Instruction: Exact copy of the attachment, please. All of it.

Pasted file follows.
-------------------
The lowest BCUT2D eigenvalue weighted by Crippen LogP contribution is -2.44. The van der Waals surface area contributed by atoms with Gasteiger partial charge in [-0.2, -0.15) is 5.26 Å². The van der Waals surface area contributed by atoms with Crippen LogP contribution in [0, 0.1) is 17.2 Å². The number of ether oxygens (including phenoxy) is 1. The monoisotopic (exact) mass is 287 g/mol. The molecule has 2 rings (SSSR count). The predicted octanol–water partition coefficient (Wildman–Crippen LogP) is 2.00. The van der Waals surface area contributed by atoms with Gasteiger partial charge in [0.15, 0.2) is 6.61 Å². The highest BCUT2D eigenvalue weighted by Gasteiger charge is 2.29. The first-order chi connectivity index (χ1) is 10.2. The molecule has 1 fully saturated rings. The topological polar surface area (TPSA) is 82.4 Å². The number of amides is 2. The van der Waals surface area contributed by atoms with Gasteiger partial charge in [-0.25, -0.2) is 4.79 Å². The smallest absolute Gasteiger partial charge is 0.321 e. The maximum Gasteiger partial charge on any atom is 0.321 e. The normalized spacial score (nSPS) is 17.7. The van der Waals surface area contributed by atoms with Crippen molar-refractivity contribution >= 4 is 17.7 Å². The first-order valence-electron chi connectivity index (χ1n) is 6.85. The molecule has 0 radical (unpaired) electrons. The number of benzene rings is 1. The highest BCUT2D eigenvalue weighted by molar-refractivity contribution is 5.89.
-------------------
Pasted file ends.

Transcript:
The lowest BCUT2D eigenvalue weighted by Crippen LogP contribution is -2.44. The van der Waals surface area contributed by atoms with Gasteiger partial charge in [-0.2, -0.15) is 5.26 Å². The van der Waals surface area contributed by atoms with Crippen LogP contribution in [0, 0.1) is 17.2 Å². The number of ether oxygens (including phenoxy) is 1. The monoisotopic (exact) mass is 287 g/mol. The molecule has 2 rings (SSSR count). The predicted octanol–water partition coefficient (Wildman–Crippen LogP) is 2.00. The van der Waals surface area contributed by atoms with Gasteiger partial charge in [0.15, 0.2) is 6.61 Å². The highest BCUT2D eigenvalue weighted by Gasteiger charge is 2.29. The first-order chi connectivity index (χ1) is 10.2. The molecule has 1 fully saturated rings. The topological polar surface area (TPSA) is 82.4 Å². The number of amides is 2. The van der Waals surface area contributed by atoms with Gasteiger partial charge in [-0.25, -0.2) is 4.79 Å². The smallest absolute Gasteiger partial charge is 0.321 e. The maximum Gasteiger partial charge on any atom is 0.321 e. The normalized spacial score (nSPS) is 17.7. The van der Waals surface area contributed by atoms with Crippen molar-refractivity contribution >= 4 is 17.7 Å². The first-order valence-electron chi connectivity index (χ1n) is 6.85. The molecule has 0 radical (unpaired) electrons. The number of benzene rings is 1. The highest BCUT2D eigenvalue weighted by molar-refractivity contribution is 5.89.